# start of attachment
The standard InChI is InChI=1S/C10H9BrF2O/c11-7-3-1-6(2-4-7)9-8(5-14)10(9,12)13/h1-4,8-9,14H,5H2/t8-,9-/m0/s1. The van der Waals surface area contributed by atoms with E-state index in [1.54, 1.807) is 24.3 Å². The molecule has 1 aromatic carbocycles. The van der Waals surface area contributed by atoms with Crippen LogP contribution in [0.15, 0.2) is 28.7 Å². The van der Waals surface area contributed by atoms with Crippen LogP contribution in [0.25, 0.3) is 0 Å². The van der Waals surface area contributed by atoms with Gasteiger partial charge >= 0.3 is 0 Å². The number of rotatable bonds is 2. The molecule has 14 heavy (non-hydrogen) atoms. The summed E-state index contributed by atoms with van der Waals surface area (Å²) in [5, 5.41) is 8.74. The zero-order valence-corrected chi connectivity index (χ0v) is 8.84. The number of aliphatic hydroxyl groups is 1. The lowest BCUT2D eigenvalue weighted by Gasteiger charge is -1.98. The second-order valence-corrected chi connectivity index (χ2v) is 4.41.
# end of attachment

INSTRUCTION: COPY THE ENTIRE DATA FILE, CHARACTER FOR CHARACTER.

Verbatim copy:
The standard InChI is InChI=1S/C10H9BrF2O/c11-7-3-1-6(2-4-7)9-8(5-14)10(9,12)13/h1-4,8-9,14H,5H2/t8-,9-/m0/s1. The van der Waals surface area contributed by atoms with E-state index in [1.54, 1.807) is 24.3 Å². The molecule has 1 aromatic carbocycles. The van der Waals surface area contributed by atoms with Crippen LogP contribution in [0.15, 0.2) is 28.7 Å². The van der Waals surface area contributed by atoms with Crippen LogP contribution in [0.25, 0.3) is 0 Å². The van der Waals surface area contributed by atoms with Gasteiger partial charge >= 0.3 is 0 Å². The number of rotatable bonds is 2. The molecule has 14 heavy (non-hydrogen) atoms. The summed E-state index contributed by atoms with van der Waals surface area (Å²) in [5, 5.41) is 8.74. The zero-order valence-corrected chi connectivity index (χ0v) is 8.84. The number of aliphatic hydroxyl groups is 1. The lowest BCUT2D eigenvalue weighted by Gasteiger charge is -1.98. The second-order valence-corrected chi connectivity index (χ2v) is 4.41.